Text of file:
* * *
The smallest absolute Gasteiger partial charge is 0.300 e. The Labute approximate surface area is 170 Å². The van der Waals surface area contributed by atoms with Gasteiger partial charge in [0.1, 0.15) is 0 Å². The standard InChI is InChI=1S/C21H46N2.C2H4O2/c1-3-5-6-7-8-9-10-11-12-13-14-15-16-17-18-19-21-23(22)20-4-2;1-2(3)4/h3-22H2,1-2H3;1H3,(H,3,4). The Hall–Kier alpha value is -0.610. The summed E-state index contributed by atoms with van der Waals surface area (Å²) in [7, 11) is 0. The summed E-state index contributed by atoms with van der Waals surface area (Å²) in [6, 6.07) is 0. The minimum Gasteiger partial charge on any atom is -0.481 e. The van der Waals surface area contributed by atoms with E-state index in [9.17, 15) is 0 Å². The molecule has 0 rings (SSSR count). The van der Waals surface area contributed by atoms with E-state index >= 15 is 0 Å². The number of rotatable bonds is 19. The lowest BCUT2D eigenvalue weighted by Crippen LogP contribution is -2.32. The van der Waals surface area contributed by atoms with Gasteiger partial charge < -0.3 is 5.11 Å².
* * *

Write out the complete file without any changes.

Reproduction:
The smallest absolute Gasteiger partial charge is 0.300 e. The Labute approximate surface area is 170 Å². The van der Waals surface area contributed by atoms with Gasteiger partial charge in [0.1, 0.15) is 0 Å². The standard InChI is InChI=1S/C21H46N2.C2H4O2/c1-3-5-6-7-8-9-10-11-12-13-14-15-16-17-18-19-21-23(22)20-4-2;1-2(3)4/h3-22H2,1-2H3;1H3,(H,3,4). The Hall–Kier alpha value is -0.610. The summed E-state index contributed by atoms with van der Waals surface area (Å²) in [7, 11) is 0. The summed E-state index contributed by atoms with van der Waals surface area (Å²) in [6, 6.07) is 0. The minimum Gasteiger partial charge on any atom is -0.481 e. The van der Waals surface area contributed by atoms with E-state index in [9.17, 15) is 0 Å². The molecule has 0 rings (SSSR count). The van der Waals surface area contributed by atoms with E-state index >= 15 is 0 Å². The number of rotatable bonds is 19. The lowest BCUT2D eigenvalue weighted by Crippen LogP contribution is -2.32. The van der Waals surface area contributed by atoms with Gasteiger partial charge < -0.3 is 5.11 Å².